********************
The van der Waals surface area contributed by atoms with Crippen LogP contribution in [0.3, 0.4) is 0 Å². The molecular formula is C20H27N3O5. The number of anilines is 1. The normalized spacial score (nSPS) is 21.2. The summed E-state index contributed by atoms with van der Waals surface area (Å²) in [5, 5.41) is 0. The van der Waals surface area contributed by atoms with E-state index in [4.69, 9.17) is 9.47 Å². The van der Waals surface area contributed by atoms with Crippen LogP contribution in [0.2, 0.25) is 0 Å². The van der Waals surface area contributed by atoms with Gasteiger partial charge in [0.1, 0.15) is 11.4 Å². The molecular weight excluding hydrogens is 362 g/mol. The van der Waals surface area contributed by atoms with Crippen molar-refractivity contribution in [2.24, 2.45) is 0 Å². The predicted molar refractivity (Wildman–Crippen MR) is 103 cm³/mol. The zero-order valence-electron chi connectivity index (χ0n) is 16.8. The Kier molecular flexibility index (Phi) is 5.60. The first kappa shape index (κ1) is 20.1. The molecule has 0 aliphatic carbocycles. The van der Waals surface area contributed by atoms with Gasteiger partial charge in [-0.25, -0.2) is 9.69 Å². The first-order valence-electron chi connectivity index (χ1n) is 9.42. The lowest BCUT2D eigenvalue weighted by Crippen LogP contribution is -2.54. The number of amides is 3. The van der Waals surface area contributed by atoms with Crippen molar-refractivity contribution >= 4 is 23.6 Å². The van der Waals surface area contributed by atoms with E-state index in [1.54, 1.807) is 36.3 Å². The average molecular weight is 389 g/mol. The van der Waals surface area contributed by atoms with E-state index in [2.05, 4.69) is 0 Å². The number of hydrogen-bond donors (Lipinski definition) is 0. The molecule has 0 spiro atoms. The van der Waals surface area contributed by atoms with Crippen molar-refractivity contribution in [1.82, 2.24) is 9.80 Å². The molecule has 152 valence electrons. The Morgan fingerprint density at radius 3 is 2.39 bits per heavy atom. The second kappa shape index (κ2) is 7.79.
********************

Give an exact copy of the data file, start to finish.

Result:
The van der Waals surface area contributed by atoms with Crippen LogP contribution in [0.3, 0.4) is 0 Å². The molecular formula is C20H27N3O5. The number of anilines is 1. The normalized spacial score (nSPS) is 21.2. The summed E-state index contributed by atoms with van der Waals surface area (Å²) in [5, 5.41) is 0. The van der Waals surface area contributed by atoms with E-state index in [4.69, 9.17) is 9.47 Å². The van der Waals surface area contributed by atoms with Crippen LogP contribution in [0.2, 0.25) is 0 Å². The van der Waals surface area contributed by atoms with Gasteiger partial charge in [0.1, 0.15) is 11.4 Å². The molecular weight excluding hydrogens is 362 g/mol. The van der Waals surface area contributed by atoms with Crippen molar-refractivity contribution in [2.24, 2.45) is 0 Å². The predicted molar refractivity (Wildman–Crippen MR) is 103 cm³/mol. The zero-order valence-electron chi connectivity index (χ0n) is 16.8. The Kier molecular flexibility index (Phi) is 5.60. The first kappa shape index (κ1) is 20.1. The molecule has 0 aliphatic carbocycles. The van der Waals surface area contributed by atoms with Gasteiger partial charge in [-0.25, -0.2) is 9.69 Å². The first-order valence-electron chi connectivity index (χ1n) is 9.42. The lowest BCUT2D eigenvalue weighted by Crippen LogP contribution is -2.54. The number of amides is 3. The van der Waals surface area contributed by atoms with Crippen molar-refractivity contribution >= 4 is 23.6 Å². The van der Waals surface area contributed by atoms with E-state index in [1.54, 1.807) is 36.3 Å². The average molecular weight is 389 g/mol. The van der Waals surface area contributed by atoms with E-state index in [2.05, 4.69) is 0 Å². The number of hydrogen-bond donors (Lipinski definition) is 0. The molecule has 0 spiro atoms. The van der Waals surface area contributed by atoms with Crippen molar-refractivity contribution in [1.82, 2.24) is 9.80 Å². The molecule has 152 valence electrons. The Morgan fingerprint density at radius 3 is 2.39 bits per heavy atom. The second kappa shape index (κ2) is 7.79.